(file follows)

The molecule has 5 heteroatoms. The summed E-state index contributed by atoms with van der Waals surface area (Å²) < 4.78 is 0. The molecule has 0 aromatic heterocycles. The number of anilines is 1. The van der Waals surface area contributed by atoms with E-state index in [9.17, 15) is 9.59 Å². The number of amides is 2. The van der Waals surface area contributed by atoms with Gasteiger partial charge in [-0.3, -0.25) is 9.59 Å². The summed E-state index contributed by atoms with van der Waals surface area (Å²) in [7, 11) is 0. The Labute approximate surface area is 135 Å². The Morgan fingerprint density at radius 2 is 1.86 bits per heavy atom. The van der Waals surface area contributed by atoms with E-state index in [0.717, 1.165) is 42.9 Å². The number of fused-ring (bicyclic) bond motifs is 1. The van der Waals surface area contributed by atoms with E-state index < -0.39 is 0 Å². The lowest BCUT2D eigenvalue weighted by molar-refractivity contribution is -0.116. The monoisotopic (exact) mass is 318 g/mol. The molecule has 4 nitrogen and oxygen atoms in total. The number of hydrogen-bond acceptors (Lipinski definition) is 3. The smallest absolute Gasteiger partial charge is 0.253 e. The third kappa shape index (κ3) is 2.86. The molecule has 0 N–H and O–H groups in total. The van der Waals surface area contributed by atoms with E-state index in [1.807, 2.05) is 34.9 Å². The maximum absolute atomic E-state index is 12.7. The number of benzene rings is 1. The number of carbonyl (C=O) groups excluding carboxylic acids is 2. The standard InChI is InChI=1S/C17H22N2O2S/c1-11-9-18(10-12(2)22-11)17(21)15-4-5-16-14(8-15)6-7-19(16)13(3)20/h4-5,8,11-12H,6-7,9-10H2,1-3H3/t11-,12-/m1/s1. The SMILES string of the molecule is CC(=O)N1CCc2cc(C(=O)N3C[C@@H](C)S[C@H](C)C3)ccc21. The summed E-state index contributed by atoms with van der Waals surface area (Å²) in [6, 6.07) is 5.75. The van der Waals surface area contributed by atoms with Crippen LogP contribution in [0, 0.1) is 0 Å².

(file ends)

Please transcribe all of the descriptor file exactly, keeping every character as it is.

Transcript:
The molecule has 5 heteroatoms. The summed E-state index contributed by atoms with van der Waals surface area (Å²) < 4.78 is 0. The molecule has 0 aromatic heterocycles. The number of anilines is 1. The van der Waals surface area contributed by atoms with E-state index in [9.17, 15) is 9.59 Å². The number of amides is 2. The van der Waals surface area contributed by atoms with Gasteiger partial charge in [-0.3, -0.25) is 9.59 Å². The summed E-state index contributed by atoms with van der Waals surface area (Å²) in [7, 11) is 0. The Labute approximate surface area is 135 Å². The Morgan fingerprint density at radius 2 is 1.86 bits per heavy atom. The van der Waals surface area contributed by atoms with E-state index in [0.717, 1.165) is 42.9 Å². The number of fused-ring (bicyclic) bond motifs is 1. The van der Waals surface area contributed by atoms with E-state index < -0.39 is 0 Å². The lowest BCUT2D eigenvalue weighted by molar-refractivity contribution is -0.116. The monoisotopic (exact) mass is 318 g/mol. The molecule has 4 nitrogen and oxygen atoms in total. The number of hydrogen-bond acceptors (Lipinski definition) is 3. The smallest absolute Gasteiger partial charge is 0.253 e. The third kappa shape index (κ3) is 2.86. The molecule has 0 N–H and O–H groups in total. The van der Waals surface area contributed by atoms with E-state index in [1.807, 2.05) is 34.9 Å². The maximum absolute atomic E-state index is 12.7. The number of benzene rings is 1. The number of carbonyl (C=O) groups excluding carboxylic acids is 2. The standard InChI is InChI=1S/C17H22N2O2S/c1-11-9-18(10-12(2)22-11)17(21)15-4-5-16-14(8-15)6-7-19(16)13(3)20/h4-5,8,11-12H,6-7,9-10H2,1-3H3/t11-,12-/m1/s1. The SMILES string of the molecule is CC(=O)N1CCc2cc(C(=O)N3C[C@@H](C)S[C@H](C)C3)ccc21. The summed E-state index contributed by atoms with van der Waals surface area (Å²) in [6, 6.07) is 5.75. The van der Waals surface area contributed by atoms with Crippen LogP contribution in [0, 0.1) is 0 Å².